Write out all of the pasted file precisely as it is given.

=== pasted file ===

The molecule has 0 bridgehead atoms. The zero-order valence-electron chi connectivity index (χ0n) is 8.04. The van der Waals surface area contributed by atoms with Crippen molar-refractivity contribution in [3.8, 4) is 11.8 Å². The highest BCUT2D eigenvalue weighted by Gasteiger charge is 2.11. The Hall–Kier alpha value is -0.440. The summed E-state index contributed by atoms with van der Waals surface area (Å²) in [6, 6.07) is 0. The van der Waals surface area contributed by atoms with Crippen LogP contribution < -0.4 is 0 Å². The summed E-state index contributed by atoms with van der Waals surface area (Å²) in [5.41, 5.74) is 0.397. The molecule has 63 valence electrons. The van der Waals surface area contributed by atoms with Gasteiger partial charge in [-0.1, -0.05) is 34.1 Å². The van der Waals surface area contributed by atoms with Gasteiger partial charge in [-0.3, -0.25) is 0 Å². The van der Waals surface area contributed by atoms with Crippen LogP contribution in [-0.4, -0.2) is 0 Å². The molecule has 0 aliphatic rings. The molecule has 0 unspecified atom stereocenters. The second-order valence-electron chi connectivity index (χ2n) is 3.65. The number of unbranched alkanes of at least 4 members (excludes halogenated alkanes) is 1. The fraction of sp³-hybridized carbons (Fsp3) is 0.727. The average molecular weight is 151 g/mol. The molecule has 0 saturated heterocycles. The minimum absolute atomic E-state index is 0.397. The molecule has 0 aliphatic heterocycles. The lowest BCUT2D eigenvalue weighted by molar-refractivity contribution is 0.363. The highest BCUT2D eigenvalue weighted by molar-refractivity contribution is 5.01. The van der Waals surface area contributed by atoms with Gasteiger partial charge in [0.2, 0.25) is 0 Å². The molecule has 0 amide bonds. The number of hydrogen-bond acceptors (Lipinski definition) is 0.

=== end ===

The molecule has 0 bridgehead atoms. The zero-order valence-electron chi connectivity index (χ0n) is 8.04. The van der Waals surface area contributed by atoms with Crippen molar-refractivity contribution in [3.8, 4) is 11.8 Å². The highest BCUT2D eigenvalue weighted by Gasteiger charge is 2.11. The Hall–Kier alpha value is -0.440. The summed E-state index contributed by atoms with van der Waals surface area (Å²) in [6, 6.07) is 0. The van der Waals surface area contributed by atoms with Crippen LogP contribution < -0.4 is 0 Å². The summed E-state index contributed by atoms with van der Waals surface area (Å²) in [5.41, 5.74) is 0.397. The molecule has 63 valence electrons. The van der Waals surface area contributed by atoms with Gasteiger partial charge in [-0.1, -0.05) is 34.1 Å². The van der Waals surface area contributed by atoms with Gasteiger partial charge in [-0.3, -0.25) is 0 Å². The van der Waals surface area contributed by atoms with Crippen LogP contribution in [-0.4, -0.2) is 0 Å². The molecule has 0 aliphatic rings. The molecule has 0 unspecified atom stereocenters. The second-order valence-electron chi connectivity index (χ2n) is 3.65. The number of unbranched alkanes of at least 4 members (excludes halogenated alkanes) is 1. The fraction of sp³-hybridized carbons (Fsp3) is 0.727. The average molecular weight is 151 g/mol. The molecule has 0 saturated heterocycles. The minimum absolute atomic E-state index is 0.397. The molecule has 0 aliphatic heterocycles. The lowest BCUT2D eigenvalue weighted by molar-refractivity contribution is 0.363. The highest BCUT2D eigenvalue weighted by molar-refractivity contribution is 5.01. The van der Waals surface area contributed by atoms with Gasteiger partial charge in [0.2, 0.25) is 0 Å². The molecule has 0 amide bonds. The number of hydrogen-bond acceptors (Lipinski definition) is 0.